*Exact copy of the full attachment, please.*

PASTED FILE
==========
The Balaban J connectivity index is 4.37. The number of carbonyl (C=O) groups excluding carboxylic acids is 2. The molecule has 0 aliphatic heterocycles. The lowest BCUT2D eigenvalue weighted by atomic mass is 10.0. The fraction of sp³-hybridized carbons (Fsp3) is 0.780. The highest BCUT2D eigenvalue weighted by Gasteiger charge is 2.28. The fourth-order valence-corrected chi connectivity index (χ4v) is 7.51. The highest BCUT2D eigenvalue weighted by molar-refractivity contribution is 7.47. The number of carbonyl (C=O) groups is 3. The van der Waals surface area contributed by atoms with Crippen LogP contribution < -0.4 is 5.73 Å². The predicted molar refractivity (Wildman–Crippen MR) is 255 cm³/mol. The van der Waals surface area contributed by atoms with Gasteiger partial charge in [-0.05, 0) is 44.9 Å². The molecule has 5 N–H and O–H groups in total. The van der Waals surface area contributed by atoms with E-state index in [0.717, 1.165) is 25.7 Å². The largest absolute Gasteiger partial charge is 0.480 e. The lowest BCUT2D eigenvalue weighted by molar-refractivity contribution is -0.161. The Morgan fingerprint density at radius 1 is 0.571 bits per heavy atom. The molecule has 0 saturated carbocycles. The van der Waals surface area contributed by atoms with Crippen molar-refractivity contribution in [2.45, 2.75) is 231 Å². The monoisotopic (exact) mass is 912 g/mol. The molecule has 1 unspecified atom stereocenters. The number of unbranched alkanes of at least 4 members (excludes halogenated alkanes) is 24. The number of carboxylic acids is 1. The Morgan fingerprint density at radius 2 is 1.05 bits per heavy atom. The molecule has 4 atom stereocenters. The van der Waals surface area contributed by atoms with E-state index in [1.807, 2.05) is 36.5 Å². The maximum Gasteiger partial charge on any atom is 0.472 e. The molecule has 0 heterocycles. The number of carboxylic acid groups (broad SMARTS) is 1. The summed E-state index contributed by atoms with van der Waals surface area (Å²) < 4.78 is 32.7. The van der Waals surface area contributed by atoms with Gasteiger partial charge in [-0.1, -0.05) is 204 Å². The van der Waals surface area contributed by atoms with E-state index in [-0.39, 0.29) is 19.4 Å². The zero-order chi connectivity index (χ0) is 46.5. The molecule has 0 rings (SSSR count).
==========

The Balaban J connectivity index is 4.37. The number of carbonyl (C=O) groups excluding carboxylic acids is 2. The molecule has 0 aliphatic heterocycles. The lowest BCUT2D eigenvalue weighted by atomic mass is 10.0. The fraction of sp³-hybridized carbons (Fsp3) is 0.780. The highest BCUT2D eigenvalue weighted by Gasteiger charge is 2.28. The fourth-order valence-corrected chi connectivity index (χ4v) is 7.51. The highest BCUT2D eigenvalue weighted by molar-refractivity contribution is 7.47. The number of carbonyl (C=O) groups is 3. The van der Waals surface area contributed by atoms with Crippen LogP contribution < -0.4 is 5.73 Å². The predicted molar refractivity (Wildman–Crippen MR) is 255 cm³/mol. The van der Waals surface area contributed by atoms with Gasteiger partial charge in [-0.05, 0) is 44.9 Å². The molecule has 5 N–H and O–H groups in total. The van der Waals surface area contributed by atoms with E-state index in [0.717, 1.165) is 25.7 Å². The largest absolute Gasteiger partial charge is 0.480 e. The lowest BCUT2D eigenvalue weighted by molar-refractivity contribution is -0.161. The Morgan fingerprint density at radius 1 is 0.571 bits per heavy atom. The molecule has 0 saturated carbocycles. The van der Waals surface area contributed by atoms with Crippen molar-refractivity contribution in [2.45, 2.75) is 231 Å². The monoisotopic (exact) mass is 912 g/mol. The molecule has 1 unspecified atom stereocenters. The number of unbranched alkanes of at least 4 members (excludes halogenated alkanes) is 24. The number of carboxylic acids is 1. The Morgan fingerprint density at radius 2 is 1.05 bits per heavy atom. The molecule has 4 atom stereocenters. The van der Waals surface area contributed by atoms with E-state index in [1.807, 2.05) is 36.5 Å². The maximum Gasteiger partial charge on any atom is 0.472 e. The molecule has 0 heterocycles. The number of carboxylic acid groups (broad SMARTS) is 1. The summed E-state index contributed by atoms with van der Waals surface area (Å²) < 4.78 is 32.7. The van der Waals surface area contributed by atoms with Gasteiger partial charge in [-0.1, -0.05) is 204 Å². The van der Waals surface area contributed by atoms with E-state index in [-0.39, 0.29) is 19.4 Å². The zero-order chi connectivity index (χ0) is 46.5. The molecule has 0 rings (SSSR count).